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Jimmy Carter turns back on So. Baptists

Carter Sadly Turns Back on National Baptist Body

Former President Jimmy Carter has severed ties to the Southern Baptist Convention, saying that parts of its "increasingly rigid" doctrines violate the "basic premises of my Christian faith."


-- cpr (, October 21, 2000


Carter Sadly Turns Back on National Baptist Body


The Associated Press
Jimmy Carter has decided to sever ties with the Southern Baptist Convention, saying he cannot accept its "increasingly rigid"doctrines.

Issue in Depth

ATLANTA, Oct. 20  Jimmy Carter, a third-generation Southern Baptist and the first United States president to call himself a born-again Christian, has reached what he calls "a painful decision" to sever ties to the Southern Baptist Convention, saying that parts of its "increasingly rigid" doctrines violate the "basic premises of my Christian faith."

Mr. Carter's decision, announced on Thursday in a letter that is being mailed this week to 75,000 Baptists nationwide, comes four months after the Southern Baptist Convention, the country's largest Protestant denomination, declared its opposition to women as pastors.

In the same doctrinal statement, adopted last June, the group advocated a literal interpretation of the Bible. Two years ago, the group called for wives to be submissive to their husbands.

"I have seen an increasing inclination on the part of Southern Baptist Convention leaders to be more rigid on what is a Southern Baptist and exclusionary of accommodating those who differ from them," Mr. Carter said today in a brief interview. "In the last couple of years, this tendency of the Southern Baptist Convention leadership to ordain their creed on others has become more onerous for me and more difficult for me to accept."

Mr. Carter's announcement is largely symbolic, since he has not had an official role in the national group. But it is intended to influence state and local Baptist organizations, several of which are considering actions to distance themselves from the convention. Member churches are autonomous. The national denomination runs seminaries, missionary boards and a religious publishing house.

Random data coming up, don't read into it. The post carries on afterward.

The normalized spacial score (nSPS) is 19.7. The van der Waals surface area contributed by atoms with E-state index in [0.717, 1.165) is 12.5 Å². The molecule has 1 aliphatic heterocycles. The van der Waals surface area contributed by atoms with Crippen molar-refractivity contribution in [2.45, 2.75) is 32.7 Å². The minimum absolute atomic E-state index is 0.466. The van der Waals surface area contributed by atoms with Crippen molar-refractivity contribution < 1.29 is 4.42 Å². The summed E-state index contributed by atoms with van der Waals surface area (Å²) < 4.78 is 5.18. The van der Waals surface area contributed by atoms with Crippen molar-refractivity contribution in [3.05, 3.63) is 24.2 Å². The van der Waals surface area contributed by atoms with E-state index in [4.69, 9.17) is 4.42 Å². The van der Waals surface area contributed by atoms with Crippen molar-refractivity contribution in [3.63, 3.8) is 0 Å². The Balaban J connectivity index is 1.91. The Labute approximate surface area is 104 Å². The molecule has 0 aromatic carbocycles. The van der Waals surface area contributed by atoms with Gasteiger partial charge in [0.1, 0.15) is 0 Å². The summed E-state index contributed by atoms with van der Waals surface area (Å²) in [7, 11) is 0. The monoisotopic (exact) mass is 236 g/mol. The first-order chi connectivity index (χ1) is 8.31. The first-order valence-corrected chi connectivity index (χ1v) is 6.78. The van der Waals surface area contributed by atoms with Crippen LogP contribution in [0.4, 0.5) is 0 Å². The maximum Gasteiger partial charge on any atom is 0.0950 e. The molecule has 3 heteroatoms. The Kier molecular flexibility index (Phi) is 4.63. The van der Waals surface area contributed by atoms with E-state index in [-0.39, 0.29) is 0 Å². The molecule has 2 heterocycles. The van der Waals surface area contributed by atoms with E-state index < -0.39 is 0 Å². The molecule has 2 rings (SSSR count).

Mr. Carter will continue to serve as a deacon and Sunday school teacher at his home church in Plains, Ga., Maranatha Baptist Church, which is still affiliated with the convention.

The Southern Baptist Convention president, the Rev. James G. Merritt, said today that while he was saddened by Mr. Carter's decision, he did not expect a mass exodus. More than 41,000 churches belong to the convention, Mr. Merritt said. And while a handful of churches have left, he said, many more new Southern Baptist churches have been built.

"The vast majority of Southern Baptists are extremely happy with the direction the convention is taking," said Mr. Merritt, the pastor of First Baptist Church in Snellville, Ga. "We felt the need to turn our denomination back to a more conservative theology, and for whatever reason, the president did not agree with that.

"I think it's a sad day for him. It's a sad day for us."

Mr. Carter is the highest-profile defection yet from the Southern Baptist Convention. He not only made his born-again Baptist beliefs a part of his public life during and after his presidency, but also helped move evangelical Christianity closer to the American mainstream.

"He made talking about Jesus Christ a part of our public discourse in politics," said Douglas Brinkley, a historian at the University of New Orleans who has written about Mr. Carter's postpresidential years.

But Mr. Carter's decision to dissociate himself from the national denomination is the latest sign that as conservatives have wrested control of the group over the last 15 years, liberal and moderate believers are giving up hope of having a home among them.